WorldCom Tells A Tale Of Stunning Stupidity

from the not-looking-good dept

I didn’t post the news of Worldcom’s stupendous $80 billion writedown last week, because any news coming out of Worldcom these days just seems to ridiculous to bother with. However, this article looks more closely at the news to suggest it’s a sign of further problems for the whole telecom industry. Much of the writedown was expected, but the fact that Worldcom wrote down their hard assets – stuff they paid cash for. People expected the writedown on their stock purchases and other intangibles. However, they weren’t expecting to find out that all their equipment was worth a fraction of what they paid for it. That’s likely to be true for everyone in the industry, and the article suggests we should expect similar writedowns from all the other major telecom players. Basically, everyone overbought during the bubble years, and now much of that equipment is sitting around useless. That’s bad news for telecom companies, and worse news for those that supply them with equipment.

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Comments on “WorldCom Tells A Tale Of Stunning Stupidity”

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August Jackson says:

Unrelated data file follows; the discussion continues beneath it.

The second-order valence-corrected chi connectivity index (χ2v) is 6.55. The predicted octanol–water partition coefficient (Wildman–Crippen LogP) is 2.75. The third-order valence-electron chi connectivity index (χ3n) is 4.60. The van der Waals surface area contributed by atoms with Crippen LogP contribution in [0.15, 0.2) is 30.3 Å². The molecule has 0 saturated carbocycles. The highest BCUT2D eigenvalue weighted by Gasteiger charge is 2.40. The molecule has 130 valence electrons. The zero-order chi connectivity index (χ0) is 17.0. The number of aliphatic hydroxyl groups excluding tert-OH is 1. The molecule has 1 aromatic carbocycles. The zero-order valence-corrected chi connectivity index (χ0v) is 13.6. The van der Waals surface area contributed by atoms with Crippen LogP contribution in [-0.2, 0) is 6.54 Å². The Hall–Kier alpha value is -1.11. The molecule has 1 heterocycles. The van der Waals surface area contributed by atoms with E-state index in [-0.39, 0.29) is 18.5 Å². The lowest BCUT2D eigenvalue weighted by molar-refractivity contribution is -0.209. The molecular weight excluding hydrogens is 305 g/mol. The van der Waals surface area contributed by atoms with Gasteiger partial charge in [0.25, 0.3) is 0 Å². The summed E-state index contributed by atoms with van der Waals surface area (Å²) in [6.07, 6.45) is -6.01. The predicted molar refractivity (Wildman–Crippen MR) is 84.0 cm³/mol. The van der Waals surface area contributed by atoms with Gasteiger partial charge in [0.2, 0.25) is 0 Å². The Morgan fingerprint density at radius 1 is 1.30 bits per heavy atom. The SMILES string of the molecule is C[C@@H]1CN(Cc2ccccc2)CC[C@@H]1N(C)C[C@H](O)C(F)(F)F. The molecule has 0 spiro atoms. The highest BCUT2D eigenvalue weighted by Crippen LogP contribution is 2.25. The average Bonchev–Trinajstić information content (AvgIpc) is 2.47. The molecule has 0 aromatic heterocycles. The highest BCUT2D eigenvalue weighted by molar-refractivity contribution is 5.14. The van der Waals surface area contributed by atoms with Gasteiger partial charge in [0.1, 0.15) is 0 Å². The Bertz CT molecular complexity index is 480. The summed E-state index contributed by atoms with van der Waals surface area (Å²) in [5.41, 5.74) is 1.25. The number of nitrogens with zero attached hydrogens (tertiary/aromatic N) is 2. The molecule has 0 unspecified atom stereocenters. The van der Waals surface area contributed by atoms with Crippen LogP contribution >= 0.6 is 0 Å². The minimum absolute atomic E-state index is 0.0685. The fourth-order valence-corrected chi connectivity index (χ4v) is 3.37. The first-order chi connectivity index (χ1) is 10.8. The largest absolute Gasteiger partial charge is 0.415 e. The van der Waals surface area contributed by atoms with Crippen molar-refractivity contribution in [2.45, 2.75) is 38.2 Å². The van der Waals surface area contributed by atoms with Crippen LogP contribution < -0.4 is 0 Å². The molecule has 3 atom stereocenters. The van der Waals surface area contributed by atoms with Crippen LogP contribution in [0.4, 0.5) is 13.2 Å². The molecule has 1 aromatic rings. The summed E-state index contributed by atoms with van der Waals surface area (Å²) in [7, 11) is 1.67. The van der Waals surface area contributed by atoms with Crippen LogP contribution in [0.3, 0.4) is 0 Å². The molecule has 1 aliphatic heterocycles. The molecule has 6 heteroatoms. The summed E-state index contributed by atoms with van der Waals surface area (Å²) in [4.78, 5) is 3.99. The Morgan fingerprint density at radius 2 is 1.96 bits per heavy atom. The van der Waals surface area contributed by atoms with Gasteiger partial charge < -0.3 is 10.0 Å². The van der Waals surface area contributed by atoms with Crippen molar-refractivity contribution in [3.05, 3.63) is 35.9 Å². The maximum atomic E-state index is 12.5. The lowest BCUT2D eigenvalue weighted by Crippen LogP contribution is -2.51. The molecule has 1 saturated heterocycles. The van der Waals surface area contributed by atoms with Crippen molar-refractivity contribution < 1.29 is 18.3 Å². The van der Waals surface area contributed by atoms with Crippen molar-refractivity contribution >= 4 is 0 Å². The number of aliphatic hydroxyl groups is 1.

Not just the value of the kit...

I will preface my comments by saying that I have not yet looked into which specific pieces of their infrastructure WorldCom have devalued. So, chalk this up to some healthy speculation for the moment.

WorldCom are not simply writing down the value of the money paid for their telecommunications kit. WorldCom are being forced to address the issue of the potential rate of return for overlapping networks of the companies they acquired during the boom years. For example, WorldCom have five seperate domestic US frame relay networks, three ATM networks and so on and so on. Overlapping infrastructure at the physical layer from the acquisition of MFS and Brooks Fibre would also need to be devalued.

Finally, what is also the possibility that the devaluation of physical assets is addressing a revised rate of return on the assets WorldCom have deployed? It has become fairly clear that the demand telecommunications carriers expected during the boom years simply are not going to materialize. Prior to their current troubles, WorldCom were loathe to face the realities of their situation and remained insanely optimistic. The face that WorldCom have taken so long to write down the goodwill of their acquired companies is ample evidence of this blindness.


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